Known as the world's most
heavily fortified border, the 2.5-by-151-mile demilitarized zone, or DMZ, that
spans the border between North and South Korea is dotted with landmines and bunkers
and crisscrossed by barbed wire. The strip of land serves at times as a tourist
destination, a site for negotiations and one of the most noted potential military
flashpoints on the globe.
tensions have risen between the United States and communist North Korea in recent
months, unease has reigned along the DMZ throughout its existence. It is patrolled
by nearly one million North Korean soldiers, while South Korea has fielded some
600,000 troops on its side, coupled with a U.S. force of some 37,000 military
personnel stationed under the auspices of the U.N. Command. However, the force
patrolling the zone is predominantly comprised of South Korean soldiers.
the Korean conflict in the early 1950s, the border between North and South had
been set at the 38th parallel. When Japan, which had overrun the Korean peninsula
during World War II, surrendered in 1945, troops above the 38th parallel had been
told to surrender to the Soviet army, while those below capitulated to the U.S.
The Soviets maintained control over the northern region, which developed a Soviet-style
In the July 1953 armistice that ended the Korean War,
the border was moved to the military line of demarcation that lies mostly north
of the 38th parallel. The armistice established the DMZ on either side of the
line as a buffer between the two countries to prevent further military confrontation.
However, the two sides remained at odds for decades, and, despite the armistice,
a state of war still exists between the two Koreas.
in the DMZ
While the DMZ sits at the eye of the storm in the conflict
between North and South Korea, it has also incited violence between the United
States and North Korea. Ten years after the DMZ was created, North Korean ground
gunners forced a U.S. helicopter from the sky when it crossed into North Korean
territory. North Korean officials held the two pilots for a year until the United
States admitted it had violated the 1953 agreement by crossing the line. Another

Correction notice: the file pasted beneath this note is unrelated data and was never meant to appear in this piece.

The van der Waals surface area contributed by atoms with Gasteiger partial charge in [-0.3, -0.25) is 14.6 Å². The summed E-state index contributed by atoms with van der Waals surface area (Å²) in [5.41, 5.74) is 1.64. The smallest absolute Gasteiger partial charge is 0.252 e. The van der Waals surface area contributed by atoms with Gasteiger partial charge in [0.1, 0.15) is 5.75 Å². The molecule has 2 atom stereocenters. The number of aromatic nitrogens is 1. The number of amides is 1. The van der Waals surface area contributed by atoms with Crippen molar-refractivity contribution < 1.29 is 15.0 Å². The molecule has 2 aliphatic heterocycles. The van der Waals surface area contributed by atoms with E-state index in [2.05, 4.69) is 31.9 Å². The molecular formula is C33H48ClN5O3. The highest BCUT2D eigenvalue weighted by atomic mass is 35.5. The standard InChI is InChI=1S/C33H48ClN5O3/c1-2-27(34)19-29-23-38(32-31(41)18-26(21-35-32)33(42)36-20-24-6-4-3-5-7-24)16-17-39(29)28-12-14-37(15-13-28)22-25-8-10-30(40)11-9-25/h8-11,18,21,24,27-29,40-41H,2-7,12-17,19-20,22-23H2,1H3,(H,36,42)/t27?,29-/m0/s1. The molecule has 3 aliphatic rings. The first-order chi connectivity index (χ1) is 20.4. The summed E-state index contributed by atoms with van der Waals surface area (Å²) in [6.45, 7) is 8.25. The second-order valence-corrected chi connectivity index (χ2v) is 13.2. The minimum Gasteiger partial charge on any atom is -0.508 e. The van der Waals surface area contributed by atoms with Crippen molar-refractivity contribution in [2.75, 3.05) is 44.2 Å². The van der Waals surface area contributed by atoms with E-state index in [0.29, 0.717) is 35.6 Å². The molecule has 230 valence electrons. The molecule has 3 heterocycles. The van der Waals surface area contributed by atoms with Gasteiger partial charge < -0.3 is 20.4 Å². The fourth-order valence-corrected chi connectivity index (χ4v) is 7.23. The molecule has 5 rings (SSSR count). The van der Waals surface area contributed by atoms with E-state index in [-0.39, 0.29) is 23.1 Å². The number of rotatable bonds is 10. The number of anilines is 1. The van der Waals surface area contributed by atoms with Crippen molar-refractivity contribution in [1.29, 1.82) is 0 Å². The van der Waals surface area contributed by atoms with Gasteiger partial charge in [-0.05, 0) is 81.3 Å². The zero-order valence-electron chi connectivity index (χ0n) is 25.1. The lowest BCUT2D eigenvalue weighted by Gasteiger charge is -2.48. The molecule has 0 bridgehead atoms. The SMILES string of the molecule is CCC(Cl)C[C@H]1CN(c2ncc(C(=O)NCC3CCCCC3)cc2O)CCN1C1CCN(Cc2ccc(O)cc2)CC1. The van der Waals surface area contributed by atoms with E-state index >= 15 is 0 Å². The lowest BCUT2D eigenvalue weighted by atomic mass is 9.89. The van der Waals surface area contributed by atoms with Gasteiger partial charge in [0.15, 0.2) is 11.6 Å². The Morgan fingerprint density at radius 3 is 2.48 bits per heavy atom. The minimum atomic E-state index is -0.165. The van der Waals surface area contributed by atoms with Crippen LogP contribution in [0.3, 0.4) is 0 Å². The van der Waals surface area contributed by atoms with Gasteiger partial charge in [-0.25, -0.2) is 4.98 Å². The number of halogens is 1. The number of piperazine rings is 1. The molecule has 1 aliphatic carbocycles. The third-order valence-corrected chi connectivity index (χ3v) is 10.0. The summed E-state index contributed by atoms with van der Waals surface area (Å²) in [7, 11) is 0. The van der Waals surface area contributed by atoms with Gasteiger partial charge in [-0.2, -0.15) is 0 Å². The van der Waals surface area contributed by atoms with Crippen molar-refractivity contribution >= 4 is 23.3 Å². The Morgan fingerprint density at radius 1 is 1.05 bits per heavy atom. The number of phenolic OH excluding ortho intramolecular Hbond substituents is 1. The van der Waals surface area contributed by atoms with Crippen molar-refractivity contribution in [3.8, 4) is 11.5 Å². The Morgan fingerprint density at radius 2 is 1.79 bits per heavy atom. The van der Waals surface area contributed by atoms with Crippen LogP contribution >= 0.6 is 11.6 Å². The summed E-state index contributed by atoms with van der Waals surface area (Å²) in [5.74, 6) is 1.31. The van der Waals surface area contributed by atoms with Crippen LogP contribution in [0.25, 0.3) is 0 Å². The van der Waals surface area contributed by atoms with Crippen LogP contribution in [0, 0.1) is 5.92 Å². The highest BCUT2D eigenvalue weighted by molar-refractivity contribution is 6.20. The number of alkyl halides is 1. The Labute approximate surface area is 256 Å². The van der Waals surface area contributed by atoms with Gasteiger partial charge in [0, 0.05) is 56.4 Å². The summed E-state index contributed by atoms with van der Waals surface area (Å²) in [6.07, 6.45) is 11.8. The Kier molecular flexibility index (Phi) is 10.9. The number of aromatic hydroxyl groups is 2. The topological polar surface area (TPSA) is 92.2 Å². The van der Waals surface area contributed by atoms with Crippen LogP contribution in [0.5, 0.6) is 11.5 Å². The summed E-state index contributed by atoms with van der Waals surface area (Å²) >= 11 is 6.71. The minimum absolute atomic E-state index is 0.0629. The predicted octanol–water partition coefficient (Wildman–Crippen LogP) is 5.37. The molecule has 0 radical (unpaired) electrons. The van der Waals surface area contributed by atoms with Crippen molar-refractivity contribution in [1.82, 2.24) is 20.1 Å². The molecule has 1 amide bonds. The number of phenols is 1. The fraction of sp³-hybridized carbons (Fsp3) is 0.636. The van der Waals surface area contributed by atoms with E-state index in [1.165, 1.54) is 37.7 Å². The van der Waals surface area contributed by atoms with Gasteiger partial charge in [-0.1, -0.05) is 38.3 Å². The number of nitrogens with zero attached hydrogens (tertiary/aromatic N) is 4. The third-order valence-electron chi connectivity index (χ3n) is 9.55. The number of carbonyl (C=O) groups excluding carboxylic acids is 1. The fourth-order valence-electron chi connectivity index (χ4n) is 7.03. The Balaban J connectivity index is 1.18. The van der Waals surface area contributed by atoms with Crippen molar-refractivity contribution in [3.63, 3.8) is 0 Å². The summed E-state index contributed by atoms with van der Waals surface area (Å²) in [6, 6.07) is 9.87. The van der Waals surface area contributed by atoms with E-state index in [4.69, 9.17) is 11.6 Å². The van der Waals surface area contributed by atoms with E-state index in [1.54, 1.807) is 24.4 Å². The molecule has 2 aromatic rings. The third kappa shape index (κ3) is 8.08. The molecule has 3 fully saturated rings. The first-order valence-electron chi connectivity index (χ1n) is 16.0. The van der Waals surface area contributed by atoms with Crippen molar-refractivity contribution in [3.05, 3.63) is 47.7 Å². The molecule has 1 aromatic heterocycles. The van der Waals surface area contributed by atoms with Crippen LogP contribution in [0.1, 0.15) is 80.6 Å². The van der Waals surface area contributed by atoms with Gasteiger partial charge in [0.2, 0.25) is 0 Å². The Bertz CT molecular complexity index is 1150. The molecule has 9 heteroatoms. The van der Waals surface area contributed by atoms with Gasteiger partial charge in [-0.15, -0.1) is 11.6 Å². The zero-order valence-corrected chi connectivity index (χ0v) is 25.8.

U.S. Helicopter was shot down in 1969, but the crew was released after 109 days
in North Korean custody after the United States again confessed to violating the
of the zone's most violent clashes came in 1976, when North Korean troops bludgeoned
to death two U.S. military officers who had been trimming branches from a tree
in the DMZ to improve their view of the North. Five South Koreans and four other
U.S. servicemen were killed in the skirmish. According to U.S. accounts, North
Korean soldiers initially agreed to the tree pruning but grew violent as the work
went on and attacked. The North Koreans said U.S. troops had attacked their soldiers,
sparking the battle.
The incident sparked an angry response from President
Ford, who accused North Korea of "murder" and warned that Pyongyang
would bear full responsibility "for the consequences." The United States
raised the readiness level of its forces in Korea and sent a team of soldiers
to cut the tree down three days later. According to U.S. officials, North Korean
leader Kim Il-Sung issued a statement calling the deaths "regrettable."
not all conflicts in the DMZ have occurred above ground. Tunnels dug under the
DMZ have caused repeated diplomatic flares between the two countries. A South
Korean patrol group spotted the first of four confirmed tunnels from North Korea
in 1974. The group saw steam rising from the ground and thought they saw a hot
spring, but instead discovered a tunnel only a foot underground, the Associated
Press reported. A second tunnel was discovered in 1975.
1978, U.N. Command troops discovered a tunnel that North Korea had dug under the
border and into South Korean territory near Panmunjom. The tunnel started at the
back slope of a hill on the North Korean side of the DMZ and stretched some 246
feet below the surface for nearly a mile, according to a U.S. News and World Report
story. The tunnel, discovered by a South Korean counter-tunneling operation after
border guards detected underground explosions, was the deepest and largest of